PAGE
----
The first-year teacher is typically assigned to the same task, in and out of the classroom, as long-time veteran teachers. New teachers will sometimes meet the challenge, usually in schools committed to helping new teachers. Unfortunately, supportive schools are the exception and not the norm. The federal No Child Left Behind Act of 2001 requires all states to guarantee by 2005-2006 that every teacher is highly qualified. If new teacher evaluations are used as an intimidating tool then teachers would become unsettled, and no good will come from it. However, schools committed to new teacher success will invest time and effort in rigorous new-teacher assessments and include rigorous evaluations that determine the effectiveness of the induction program and provides information that can be used to continuously improve the program. Administrators should not assess new teachers as they would veteran teachers. Administrators should have a minimum standard that he/she can evaluate all teachers on. However, I would hope that a prudent administrator would expect a little more from the veteran teachers. It would be unfair to beginning teachers for administrators to expect the same level of performance as veterans.

Administrators and mentors must use their evaluations and assessment as a tool to gage and provide for the needs of the new teacher. Performance-based assessments of new teachers need to be linked directly to induction and new-teacher support, so that assessment drives teacher development and the demonstrated needs of new teachers help shape assessment of their performance. The weakest programs simply orient new teachers to their schools, providing little in-depth assessment or ongoing support. Some offer help from a colleague, while others provide well trained mentors skilled in providing valuable assessments and support. There are several ways administrators can use the information gathered from assessments and evaluation to assist the new teacher:

– Emphasize the function of teacher evaluation to seek out and acknowledge good teaching.

– Evaluate to assure teachers, parents and legislators that good teaching is being conducted. In other words, look for the good aspects in everyone and build on that.

– Ensure that new teachers understand what you expect in terms of job duties, professionalism, teaching methods, and discipline.

– Set aside time to drop in or meet with new teachers on a weekly basis. Spend the extensive time and resources needed to recognize good teaching.

– Use the results of teacher evaluation to encourage personal professional profile building.

The public’s demand for raising the educational achievement of all students has led to a mushrooming in teacher assessments. “Given the importance of teacher quality for improving student achievement, teacher assessment has emerged as an important tool in improving education.” (WestEd, 2001) Establishing clear, rigorous standards that specify what individuals should know and be able to do is critical to transforming the way we educate students and assess their performance. In addition to measuring the quality of teacher practice, teacher assessment also serves to further the dialogue about what is considered good teaching practice.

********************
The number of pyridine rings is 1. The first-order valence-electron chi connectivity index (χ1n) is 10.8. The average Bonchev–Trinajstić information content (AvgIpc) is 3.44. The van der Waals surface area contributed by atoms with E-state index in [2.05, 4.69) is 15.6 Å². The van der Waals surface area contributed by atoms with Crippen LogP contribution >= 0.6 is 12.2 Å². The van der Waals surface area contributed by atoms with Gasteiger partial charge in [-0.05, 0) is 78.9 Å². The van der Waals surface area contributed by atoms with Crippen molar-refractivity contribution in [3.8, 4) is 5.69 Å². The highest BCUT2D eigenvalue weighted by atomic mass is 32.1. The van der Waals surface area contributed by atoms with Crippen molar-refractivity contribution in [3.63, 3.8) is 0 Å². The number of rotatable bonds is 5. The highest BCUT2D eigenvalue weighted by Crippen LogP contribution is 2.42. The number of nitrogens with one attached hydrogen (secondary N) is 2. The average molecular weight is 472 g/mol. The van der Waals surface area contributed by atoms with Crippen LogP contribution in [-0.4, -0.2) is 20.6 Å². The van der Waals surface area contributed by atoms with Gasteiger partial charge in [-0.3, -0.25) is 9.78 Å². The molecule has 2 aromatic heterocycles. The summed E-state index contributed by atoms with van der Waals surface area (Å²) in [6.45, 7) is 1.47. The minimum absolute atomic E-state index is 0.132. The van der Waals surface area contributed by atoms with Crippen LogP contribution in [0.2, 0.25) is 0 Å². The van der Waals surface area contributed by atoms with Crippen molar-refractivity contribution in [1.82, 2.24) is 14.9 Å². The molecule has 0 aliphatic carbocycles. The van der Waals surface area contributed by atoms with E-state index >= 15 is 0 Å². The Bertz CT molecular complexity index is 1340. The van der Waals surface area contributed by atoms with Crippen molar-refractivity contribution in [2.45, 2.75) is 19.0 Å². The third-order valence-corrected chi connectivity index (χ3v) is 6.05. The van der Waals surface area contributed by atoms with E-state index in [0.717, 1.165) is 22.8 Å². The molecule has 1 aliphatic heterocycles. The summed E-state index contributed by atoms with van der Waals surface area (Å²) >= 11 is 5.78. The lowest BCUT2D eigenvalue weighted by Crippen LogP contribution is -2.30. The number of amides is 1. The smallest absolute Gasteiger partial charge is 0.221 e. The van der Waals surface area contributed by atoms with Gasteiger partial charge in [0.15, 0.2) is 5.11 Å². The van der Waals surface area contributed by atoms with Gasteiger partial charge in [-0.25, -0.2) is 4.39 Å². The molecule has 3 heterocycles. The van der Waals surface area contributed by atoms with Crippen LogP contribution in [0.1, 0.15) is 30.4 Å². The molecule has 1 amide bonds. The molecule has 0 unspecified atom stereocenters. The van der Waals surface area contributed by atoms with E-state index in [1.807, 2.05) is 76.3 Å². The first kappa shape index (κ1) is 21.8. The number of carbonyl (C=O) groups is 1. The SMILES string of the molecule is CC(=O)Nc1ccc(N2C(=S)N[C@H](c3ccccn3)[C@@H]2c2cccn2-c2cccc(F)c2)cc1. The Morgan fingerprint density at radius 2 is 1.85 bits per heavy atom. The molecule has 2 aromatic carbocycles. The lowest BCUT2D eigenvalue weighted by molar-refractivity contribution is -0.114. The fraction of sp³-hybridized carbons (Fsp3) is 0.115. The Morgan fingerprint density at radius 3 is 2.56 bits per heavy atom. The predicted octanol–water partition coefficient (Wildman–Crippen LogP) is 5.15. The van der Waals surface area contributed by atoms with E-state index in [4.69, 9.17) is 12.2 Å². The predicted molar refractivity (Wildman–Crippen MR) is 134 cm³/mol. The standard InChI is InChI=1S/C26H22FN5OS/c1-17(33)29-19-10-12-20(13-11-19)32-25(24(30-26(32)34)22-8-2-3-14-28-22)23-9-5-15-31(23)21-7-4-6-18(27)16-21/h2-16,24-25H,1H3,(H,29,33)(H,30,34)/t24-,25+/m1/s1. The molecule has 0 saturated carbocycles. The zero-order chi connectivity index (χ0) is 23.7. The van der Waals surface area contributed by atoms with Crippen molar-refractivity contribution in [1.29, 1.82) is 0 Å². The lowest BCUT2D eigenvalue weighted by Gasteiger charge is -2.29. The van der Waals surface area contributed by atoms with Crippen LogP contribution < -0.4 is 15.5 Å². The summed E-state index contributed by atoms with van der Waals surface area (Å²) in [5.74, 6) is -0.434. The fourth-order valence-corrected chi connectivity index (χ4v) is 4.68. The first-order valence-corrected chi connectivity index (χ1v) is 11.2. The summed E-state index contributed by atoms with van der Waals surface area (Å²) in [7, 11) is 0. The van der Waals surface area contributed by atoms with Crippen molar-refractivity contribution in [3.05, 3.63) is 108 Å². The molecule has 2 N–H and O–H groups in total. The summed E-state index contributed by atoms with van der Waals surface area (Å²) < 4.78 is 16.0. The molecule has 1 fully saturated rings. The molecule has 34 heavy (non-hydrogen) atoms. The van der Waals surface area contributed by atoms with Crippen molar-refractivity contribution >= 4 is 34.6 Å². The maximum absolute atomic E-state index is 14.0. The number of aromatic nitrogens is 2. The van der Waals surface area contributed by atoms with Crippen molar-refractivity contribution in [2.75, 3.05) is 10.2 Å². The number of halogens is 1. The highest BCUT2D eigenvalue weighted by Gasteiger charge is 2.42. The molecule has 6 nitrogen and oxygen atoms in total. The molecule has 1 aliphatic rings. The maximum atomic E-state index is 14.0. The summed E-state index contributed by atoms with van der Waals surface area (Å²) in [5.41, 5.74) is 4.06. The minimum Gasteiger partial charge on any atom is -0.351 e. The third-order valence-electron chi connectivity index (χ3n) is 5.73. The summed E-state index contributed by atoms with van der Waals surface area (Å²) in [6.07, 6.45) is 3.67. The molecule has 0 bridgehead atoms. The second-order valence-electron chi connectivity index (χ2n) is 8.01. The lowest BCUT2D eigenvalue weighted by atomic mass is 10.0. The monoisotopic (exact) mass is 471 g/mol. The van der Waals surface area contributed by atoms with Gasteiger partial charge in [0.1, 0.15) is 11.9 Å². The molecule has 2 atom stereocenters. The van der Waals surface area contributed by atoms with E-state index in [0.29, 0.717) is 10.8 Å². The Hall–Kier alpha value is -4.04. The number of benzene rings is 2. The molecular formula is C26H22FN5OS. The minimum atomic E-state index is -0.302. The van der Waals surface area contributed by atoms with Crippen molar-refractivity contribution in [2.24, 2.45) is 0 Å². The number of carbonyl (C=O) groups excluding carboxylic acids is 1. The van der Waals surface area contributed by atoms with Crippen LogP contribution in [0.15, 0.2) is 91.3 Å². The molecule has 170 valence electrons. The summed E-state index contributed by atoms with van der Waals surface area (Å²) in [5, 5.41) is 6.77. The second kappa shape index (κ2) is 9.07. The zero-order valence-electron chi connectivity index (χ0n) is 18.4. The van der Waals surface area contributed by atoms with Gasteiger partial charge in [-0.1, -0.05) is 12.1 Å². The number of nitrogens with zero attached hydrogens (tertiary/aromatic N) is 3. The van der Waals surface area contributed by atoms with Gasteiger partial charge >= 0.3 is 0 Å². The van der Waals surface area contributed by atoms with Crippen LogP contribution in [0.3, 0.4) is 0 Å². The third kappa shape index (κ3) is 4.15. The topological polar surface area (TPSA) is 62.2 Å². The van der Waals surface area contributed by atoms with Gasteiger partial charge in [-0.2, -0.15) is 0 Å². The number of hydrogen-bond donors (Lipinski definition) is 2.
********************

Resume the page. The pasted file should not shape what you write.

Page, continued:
Principals who keep good teachers are those who provide an environment in which new teachers develop competence, gain a sense of value, and take pride in being teachers. These are the teachers who stay. This New-teacher Support System focuses on mentorship and new-teacher assessment as the key elements within a well-developed induction program. This doesn’t mean that all other elements can go by the way-side. All the elements must be fully utilized if the school is to experience genuine improvement. Effective school leaders know that even the best schools can be better. That’s why educators must constantly examine their schools, identify student and teacher needs, and implement school improvement strategies.


Delisio E. R. (2003) Induction Programs Helps Keep Better Teachers. Retrieved February 21, 2004. http://www.educationworld.com/a_issues/chat/chat071.shtml

DePaul, A. (2000). Survival guide for new teachers: How new teachers can work effectively with veteran teachers, parents, principals, and teacher educators. Washington DC: U.S. Department of Education. Retrieved April 21, 2001. [http://www.ed.gov/pubs/survivalguide/]

ERIC Digest 4. ERIC Clearinghouse on Teacher Education Washington DC (1986). Components of Good Teacher Induction Programs. Retrieved February 21, 2004. [http://www.thememoryhole.org/edu/eric/ed269407.html]

ERIC Digest 5. ERIC Clearinghouse on Teacher Education Washington DC (1986). Components of Good Teacher Induction Programs.Retrieved February 21, 2004. [http://www.thememoryhole.org/edu/eric/ed269406.html]

National Education Association (NEA). (2003) A Better Beginning: Helping new teachers survive and thrive. Retrieved 17April, 2004. [http://www.nea.org/teachershortage/betterbeginnings.html]

No Child Left Behind Act of 2001. PUBLIC LAW 107–110—JAN. 8, 2002

WestEd (2001). Teacher Assessment and Professional Development. Retrieved April 22, 2004. http://www.wested.org /asds/profdev.shtml